New Zealand Prime Minister Jacinda Ardern on Monday extended a lockdown in Auckland by two weeks, while officials reported the country’s first death linked to the Pfizer-BioNTech COVID-19 vaccine.
New Zealand had been largely virus-free for months, barring a small number of cases in February, until an outbreak of the Delta variant imported from Australia prompted Ms. Ardern to order a snap nationwide lockdown on Aug. 17.
Infections in the outbreak have reached 562 but the number of daily new cases dropped to 53 on Monday, the lowest over the past five days.
“I know we all feel encouraged that our number is lower than what we’ve seen in the last few days and I know we’re all willing for that trend to remain,” Ms. Ardern said at a news conference. “The job is not yet done and we do need to keep going.”
Around 1.7 million Aucklanders will remain in strict level 4 lockdown for another two weeks, while restrictions for the remainder of the country will be eased slightly to a level 3.
Ms. Ardern’s tough and swift lockdowns, along with closing the international border from March, 2020, were credited with reining in COVID-19 in the country.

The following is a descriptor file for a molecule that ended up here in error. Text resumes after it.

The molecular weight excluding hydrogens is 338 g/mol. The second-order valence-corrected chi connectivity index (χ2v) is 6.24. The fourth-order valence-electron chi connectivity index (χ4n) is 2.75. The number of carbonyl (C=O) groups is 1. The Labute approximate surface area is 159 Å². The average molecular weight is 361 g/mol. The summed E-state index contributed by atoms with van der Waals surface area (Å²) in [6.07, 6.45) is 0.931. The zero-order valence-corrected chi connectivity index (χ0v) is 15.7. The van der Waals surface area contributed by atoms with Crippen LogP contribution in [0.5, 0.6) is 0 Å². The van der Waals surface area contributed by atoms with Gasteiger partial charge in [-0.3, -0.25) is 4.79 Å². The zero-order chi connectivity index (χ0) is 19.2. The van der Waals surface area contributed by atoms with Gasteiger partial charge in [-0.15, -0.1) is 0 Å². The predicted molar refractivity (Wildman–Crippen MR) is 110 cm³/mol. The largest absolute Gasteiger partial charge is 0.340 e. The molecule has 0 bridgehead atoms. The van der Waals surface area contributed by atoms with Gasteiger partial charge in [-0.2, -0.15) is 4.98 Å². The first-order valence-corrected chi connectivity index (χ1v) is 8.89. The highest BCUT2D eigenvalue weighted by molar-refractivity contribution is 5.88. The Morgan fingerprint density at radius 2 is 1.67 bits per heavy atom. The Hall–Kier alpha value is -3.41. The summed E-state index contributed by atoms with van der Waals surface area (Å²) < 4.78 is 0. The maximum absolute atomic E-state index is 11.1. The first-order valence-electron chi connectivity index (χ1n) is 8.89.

However, the government now faces questions over a delayed vaccine rollout, as well as rising costs in a country heavily reliant on an immigrant work force.
Around 21 per cent of the population of 5.1 million people have been fully vaccinated, the slowest pace among the wealthy nations of the OECD grouping.
The Health Ministry on Monday announced a woman had died owing to myocarditis, which is known to be a rare side effect of the Pfizer-BioNTech COVID-19 vaccine. Myocarditis is an inflammation of the heart muscle that can limit the organ’s ability to pump blood and can cause changes in heartbeat rhythms.
The Health Ministry did not provide the woman’s age. Pfizer in New Zealand did not immediately reply to an e-mailed request for comment.
Director-general of Health Ashley Bloomfield said the risk of myocarditis after the vaccine was a lot lower than risk of myocarditis after being infected with COVID-19.
“And that’s part of the reason we’ve been very open about this case,” Dr. Bloomfield said.
“It’s of great interest internationally as well because it’s one of the few cases where we’ve got the full range of evidence around the side effects and then been able to explain this death.”
New Zealand has provisionally approved use of the Pfizer-BioNTech, Janssen and AstraZeneca vaccines, but only the Pfizer-BioNTech vaccine has been approved for rollout to the public.
Ms. Ardern said the country has 840,000 doses of the Pfizer-BioNTech vaccine remaining and it continues to receive 350,000 doses each week.
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